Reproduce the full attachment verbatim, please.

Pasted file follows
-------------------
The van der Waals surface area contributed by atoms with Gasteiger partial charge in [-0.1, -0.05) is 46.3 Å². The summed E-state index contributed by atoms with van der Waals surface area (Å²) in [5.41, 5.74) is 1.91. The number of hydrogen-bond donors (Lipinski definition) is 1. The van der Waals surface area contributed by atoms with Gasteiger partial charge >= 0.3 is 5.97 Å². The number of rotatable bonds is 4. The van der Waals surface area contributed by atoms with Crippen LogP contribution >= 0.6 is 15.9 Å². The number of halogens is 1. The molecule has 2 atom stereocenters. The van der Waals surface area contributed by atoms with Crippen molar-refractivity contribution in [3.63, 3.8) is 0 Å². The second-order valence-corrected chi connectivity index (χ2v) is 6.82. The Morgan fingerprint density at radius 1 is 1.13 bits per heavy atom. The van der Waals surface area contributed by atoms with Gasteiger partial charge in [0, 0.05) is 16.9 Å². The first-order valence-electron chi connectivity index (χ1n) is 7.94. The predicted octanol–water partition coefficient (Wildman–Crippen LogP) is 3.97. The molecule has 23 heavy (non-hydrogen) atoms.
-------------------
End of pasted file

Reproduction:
The van der Waals surface area contributed by atoms with Gasteiger partial charge in [-0.1, -0.05) is 46.3 Å². The summed E-state index contributed by atoms with van der Waals surface area (Å²) in [5.41, 5.74) is 1.91. The number of hydrogen-bond donors (Lipinski definition) is 1. The van der Waals surface area contributed by atoms with Gasteiger partial charge >= 0.3 is 5.97 Å². The number of rotatable bonds is 4. The van der Waals surface area contributed by atoms with Crippen LogP contribution >= 0.6 is 15.9 Å². The number of halogens is 1. The molecule has 2 atom stereocenters. The van der Waals surface area contributed by atoms with Crippen molar-refractivity contribution in [3.63, 3.8) is 0 Å². The second-order valence-corrected chi connectivity index (χ2v) is 6.82. The Morgan fingerprint density at radius 1 is 1.13 bits per heavy atom. The van der Waals surface area contributed by atoms with Gasteiger partial charge in [0, 0.05) is 16.9 Å². The first-order valence-electron chi connectivity index (χ1n) is 7.94. The predicted octanol–water partition coefficient (Wildman–Crippen LogP) is 3.97. The molecule has 23 heavy (non-hydrogen) atoms.